Blum's professional and service honors include serving as vice president of the American Mathematical Society (1990-92), chairing the American Mathematical Society Program Committee and Section A (Mathematics) of the American Association for the Advancement of Science (1998-99). In 1979 she was elected a Fellow of the American Association for the Advancement of Science. In June 1999, on the 25th anniversary of the founding the Math/Computer Science Department at Mills College, she was awarded Doctor of Laws, honoris causa.
"Lenore joined our faculty just when SCS was experiencing success from a concerted effort to attract and retain women and produce leaders of both sexes who would increase the value of computer science to society," said SCS Dean Randal E. Bryant. "Her mentoring efforts have strengthened our success and had a profound effect on our organization, on our profession and on our society." Since 1999, he noted, on average, a third of the students entering our undergraduate computer science program are women. The cornerstone of Blum's mentoring efforts at Carnegie Mellon is Women@SCS, an organization that brings together female undergraduate and graduate students, as well as faculty, with the goal of supporting women's professional development. The more senior and experienced women serve as mentors for the younger ones, providing advice and networking opportunities so essential for success in academic and professional life. Women@SCS explicitly provides colleagueship, role models, mentors and leadership opportunities that are more naturally part of the majority group's experience.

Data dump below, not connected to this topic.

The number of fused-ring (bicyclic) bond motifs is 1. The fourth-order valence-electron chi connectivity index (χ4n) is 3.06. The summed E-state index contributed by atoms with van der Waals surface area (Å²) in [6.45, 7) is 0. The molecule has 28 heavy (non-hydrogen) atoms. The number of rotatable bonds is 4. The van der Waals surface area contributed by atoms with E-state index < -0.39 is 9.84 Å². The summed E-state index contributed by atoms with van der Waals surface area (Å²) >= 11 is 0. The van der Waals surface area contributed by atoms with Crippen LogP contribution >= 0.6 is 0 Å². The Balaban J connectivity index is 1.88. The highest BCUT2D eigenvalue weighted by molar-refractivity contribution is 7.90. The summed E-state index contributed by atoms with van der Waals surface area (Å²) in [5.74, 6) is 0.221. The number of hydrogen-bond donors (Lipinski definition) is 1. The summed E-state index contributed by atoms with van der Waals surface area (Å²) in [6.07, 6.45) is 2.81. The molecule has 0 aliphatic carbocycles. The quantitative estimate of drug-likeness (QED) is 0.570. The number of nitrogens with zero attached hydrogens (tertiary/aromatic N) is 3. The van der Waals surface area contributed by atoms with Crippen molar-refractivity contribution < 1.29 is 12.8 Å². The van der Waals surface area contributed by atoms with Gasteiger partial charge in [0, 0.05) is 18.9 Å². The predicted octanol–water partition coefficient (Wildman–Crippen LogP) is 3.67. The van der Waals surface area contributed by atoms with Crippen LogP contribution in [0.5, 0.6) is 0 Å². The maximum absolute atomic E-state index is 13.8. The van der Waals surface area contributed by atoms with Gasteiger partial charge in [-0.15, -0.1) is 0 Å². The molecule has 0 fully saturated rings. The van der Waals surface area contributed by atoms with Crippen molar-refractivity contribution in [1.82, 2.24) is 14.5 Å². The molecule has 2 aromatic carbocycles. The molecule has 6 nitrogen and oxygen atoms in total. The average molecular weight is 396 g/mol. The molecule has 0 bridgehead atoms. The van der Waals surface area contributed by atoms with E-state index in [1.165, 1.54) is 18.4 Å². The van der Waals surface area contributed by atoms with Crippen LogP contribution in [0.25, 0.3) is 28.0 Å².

"Her model has exceeded all expectations," said Bryant. "Women@SCS has become an important agent for strengthening the social and academic environment in our school. Women@SCS has revived our local chapter of Computer Scientists for Social Responsibility. They have organized SCS Day, a combination of workshops and a talent show designed to counter the image that computer scientists are one-dimensional "geeks." They have created a road show that visits middle and high schools in the region, explaining what computer science is about and the kinds of career possibilities it holds, and they provide the personnel to maintain the front door to SCS on the Web."Blum is hoping to replicate these results in the School of Computer Science graduate programs. In 2003, SCS received a three-year, $400,000 grant from the Alfred P. Sloan Foundation to fund a program aimed at increasing the number of women studying at the graduate level.
"I have had the opportunity to witness the impact that Lenore's work has had on our School of Computer Science," said university President Jared L. Cohon. "She deserves credit not just for the many individuals she has mentored, but for the degree to which she has provided leadership and support for others who have gone on to become mentors. Her efforts have had an impact on women working in science and technology on this campus and beyond."
This is the ninth year for presentation of the PAESMEM awards. During that time, 87 individuals and 67 institutions have been recognized. For the names of other 2004 honorees, see: www.nsf.gov.
For more about Lenore Blum and her educational, research and mentoring career, see: www.cs.cmu.edu/~lblum.